We live on Earth without a sense of the diversity of its life. We have arranged ourselves in a utopia, a non-place: The digital, friction- and weightless world is ubiquitous. It’s like the branded goods you meet everywhere. Differences are disappearing.
That is what we are about to realize.
When the jury met for the first time about the many good suggestions on how we should approach Utopia today, it became clear that the projects we preferred were concerned with how we can land the nowhere we live in, on Earth. The projects did not make us dream away, but encouraged us to get closer to the world that is and that we have not created ourselves. We were fascinated by a willingness to reread history and look back in order to move on.
The projects testified to a willingness to take responsibility; about the courage to ‘stay with the trouble’, as feminist Donna Haraway has put it.
The strength of the projects we preferred was not to give us notions of a completely different world, a different place, but to create awareness of qualities that emerge in the ruins, an era of limitless consumption and a belief in progress and future has left…. and which we must learn to navigate and inhabit.
The projects we have judged and rewarded give us an understanding that we will certainly find that the changes that need to be created will be foreign, transgressive, even if the changes relate to attention to what is situated and close.
With our lives at distance, we have gradually completely lost the sense of what is right in front and which we cannot control. It scares us. We are skeptical of what is not transmitted via a screen, but involves us immediately. It gives the feeling of being lost. Can you just let the grass grow in the city center? It does not work… does it?
But it's great. It reminds us of something wonderful that we must have forgotten. It creates calm. Architecture is allowed to be spaces, not images and signs. We feel like going for a walk. Slowly. And listen carefully. Let me help you along the way. We become aware of the weight of life, and that mindfulness and contemplation take time.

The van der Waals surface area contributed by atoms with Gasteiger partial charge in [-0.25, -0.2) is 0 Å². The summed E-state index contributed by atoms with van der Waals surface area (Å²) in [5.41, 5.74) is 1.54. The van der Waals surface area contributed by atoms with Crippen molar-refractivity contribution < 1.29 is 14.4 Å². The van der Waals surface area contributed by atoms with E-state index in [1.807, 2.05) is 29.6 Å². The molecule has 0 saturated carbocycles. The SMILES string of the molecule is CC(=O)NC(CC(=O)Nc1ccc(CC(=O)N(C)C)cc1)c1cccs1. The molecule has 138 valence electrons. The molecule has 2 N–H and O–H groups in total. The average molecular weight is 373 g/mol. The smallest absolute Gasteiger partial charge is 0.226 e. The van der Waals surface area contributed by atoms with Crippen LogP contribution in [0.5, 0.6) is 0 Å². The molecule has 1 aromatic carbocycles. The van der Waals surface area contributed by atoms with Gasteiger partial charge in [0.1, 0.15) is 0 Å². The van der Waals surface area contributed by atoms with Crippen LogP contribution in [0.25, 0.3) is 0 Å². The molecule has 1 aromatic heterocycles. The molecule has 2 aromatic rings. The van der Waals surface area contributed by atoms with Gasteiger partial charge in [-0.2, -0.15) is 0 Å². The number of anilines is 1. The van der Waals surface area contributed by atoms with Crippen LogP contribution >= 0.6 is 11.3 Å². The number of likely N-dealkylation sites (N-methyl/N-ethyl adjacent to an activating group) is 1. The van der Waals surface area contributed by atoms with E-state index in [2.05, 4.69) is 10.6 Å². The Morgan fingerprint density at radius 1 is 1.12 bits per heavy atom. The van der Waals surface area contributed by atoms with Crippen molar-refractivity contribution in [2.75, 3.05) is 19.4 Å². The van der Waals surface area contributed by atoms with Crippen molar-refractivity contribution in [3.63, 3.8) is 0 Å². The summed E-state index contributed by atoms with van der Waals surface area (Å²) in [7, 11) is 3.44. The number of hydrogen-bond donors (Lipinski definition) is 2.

See how wonderful!
Maybe we will still be able to land our utopia on Earth?
- Henning Larsen Foundation 2021 Competition Jury
Carlijn Kingma is awarded the first prize for her expansive, delicate, dreamlike meditation on navigating the continents of utopia.
Ryan Tung is awarded second prize for his work "Phygital Habitat", exploring life in between the physical and digital realms.
A joint third prize is awarded to Lorenzo Abate, for his work entitled 'There is B(etter) Planet, which explores the complex challenges facing the world in the future, and how we might truly work together to address them.
A joint third prize is awarded to Gustav Kragh Jacobsen, for his work entitled 'Engstrøget' which envisions a different future for one of Copenhagen's most beloved public spaces.
An honorable mention is awarded to Jiarong Yao for "The Babel of Desire: A Tower of Self-Reflection", which digs into the physical impossibility that resides in the nature of Utopia.
An honorable mention is awarded to Alberto Roncelli for his 'Perpetual City' entry, which imagines the paradoxical scenarios produced by new technologies.
This year's jury selection was an enormously challenging process, given the volume and quality of the entries. The Foundation would like to also present a number of the proposals which stimulated conversation during jury discussions.